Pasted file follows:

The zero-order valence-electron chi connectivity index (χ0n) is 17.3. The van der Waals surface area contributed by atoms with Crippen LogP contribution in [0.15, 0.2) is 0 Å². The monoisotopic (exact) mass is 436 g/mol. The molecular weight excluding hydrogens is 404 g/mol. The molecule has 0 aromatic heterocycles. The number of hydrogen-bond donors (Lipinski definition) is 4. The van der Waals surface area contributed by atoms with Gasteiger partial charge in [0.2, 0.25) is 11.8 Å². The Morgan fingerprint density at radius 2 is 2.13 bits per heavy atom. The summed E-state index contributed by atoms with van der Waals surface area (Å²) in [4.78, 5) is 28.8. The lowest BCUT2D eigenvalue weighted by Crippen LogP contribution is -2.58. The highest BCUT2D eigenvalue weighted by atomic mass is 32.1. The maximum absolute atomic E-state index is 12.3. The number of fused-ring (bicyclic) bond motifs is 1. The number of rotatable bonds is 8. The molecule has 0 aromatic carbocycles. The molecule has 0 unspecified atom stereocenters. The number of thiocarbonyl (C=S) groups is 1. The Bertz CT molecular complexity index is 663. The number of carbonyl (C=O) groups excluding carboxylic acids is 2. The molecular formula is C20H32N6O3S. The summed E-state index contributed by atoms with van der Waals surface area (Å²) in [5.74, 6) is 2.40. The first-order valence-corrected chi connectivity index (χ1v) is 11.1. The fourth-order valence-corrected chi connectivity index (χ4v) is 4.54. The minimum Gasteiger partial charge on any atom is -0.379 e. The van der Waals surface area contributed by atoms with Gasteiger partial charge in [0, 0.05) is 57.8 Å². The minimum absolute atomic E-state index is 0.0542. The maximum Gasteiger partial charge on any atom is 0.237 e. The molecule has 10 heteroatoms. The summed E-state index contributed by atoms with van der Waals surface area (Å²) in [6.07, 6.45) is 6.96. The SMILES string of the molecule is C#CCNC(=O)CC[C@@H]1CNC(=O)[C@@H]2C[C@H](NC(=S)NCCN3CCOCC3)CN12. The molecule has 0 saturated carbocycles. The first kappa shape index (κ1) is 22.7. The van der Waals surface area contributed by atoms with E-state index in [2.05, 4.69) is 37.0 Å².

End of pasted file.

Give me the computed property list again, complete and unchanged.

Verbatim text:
The zero-order valence-electron chi connectivity index (χ0n) is 17.3. The van der Waals surface area contributed by atoms with Crippen LogP contribution in [0.15, 0.2) is 0 Å². The monoisotopic (exact) mass is 436 g/mol. The molecular weight excluding hydrogens is 404 g/mol. The molecule has 0 aromatic heterocycles. The number of hydrogen-bond donors (Lipinski definition) is 4. The van der Waals surface area contributed by atoms with Gasteiger partial charge in [0.2, 0.25) is 11.8 Å². The Morgan fingerprint density at radius 2 is 2.13 bits per heavy atom. The summed E-state index contributed by atoms with van der Waals surface area (Å²) in [4.78, 5) is 28.8. The lowest BCUT2D eigenvalue weighted by Crippen LogP contribution is -2.58. The highest BCUT2D eigenvalue weighted by atomic mass is 32.1. The maximum absolute atomic E-state index is 12.3. The number of fused-ring (bicyclic) bond motifs is 1. The number of rotatable bonds is 8. The molecule has 0 aromatic carbocycles. The molecule has 0 unspecified atom stereocenters. The number of thiocarbonyl (C=S) groups is 1. The Bertz CT molecular complexity index is 663. The number of carbonyl (C=O) groups excluding carboxylic acids is 2. The molecular formula is C20H32N6O3S. The summed E-state index contributed by atoms with van der Waals surface area (Å²) in [5.74, 6) is 2.40. The first-order valence-corrected chi connectivity index (χ1v) is 11.1. The fourth-order valence-corrected chi connectivity index (χ4v) is 4.54. The minimum Gasteiger partial charge on any atom is -0.379 e. The van der Waals surface area contributed by atoms with Gasteiger partial charge in [0, 0.05) is 57.8 Å². The minimum absolute atomic E-state index is 0.0542. The maximum Gasteiger partial charge on any atom is 0.237 e. The molecule has 10 heteroatoms. The summed E-state index contributed by atoms with van der Waals surface area (Å²) in [6.07, 6.45) is 6.96. The SMILES string of the molecule is C#CCNC(=O)CC[C@@H]1CNC(=O)[C@@H]2C[C@H](NC(=S)NCCN3CCOCC3)CN12. The molecule has 0 saturated carbocycles. The first kappa shape index (κ1) is 22.7. The van der Waals surface area contributed by atoms with E-state index in [2.05, 4.69) is 37.0 Å².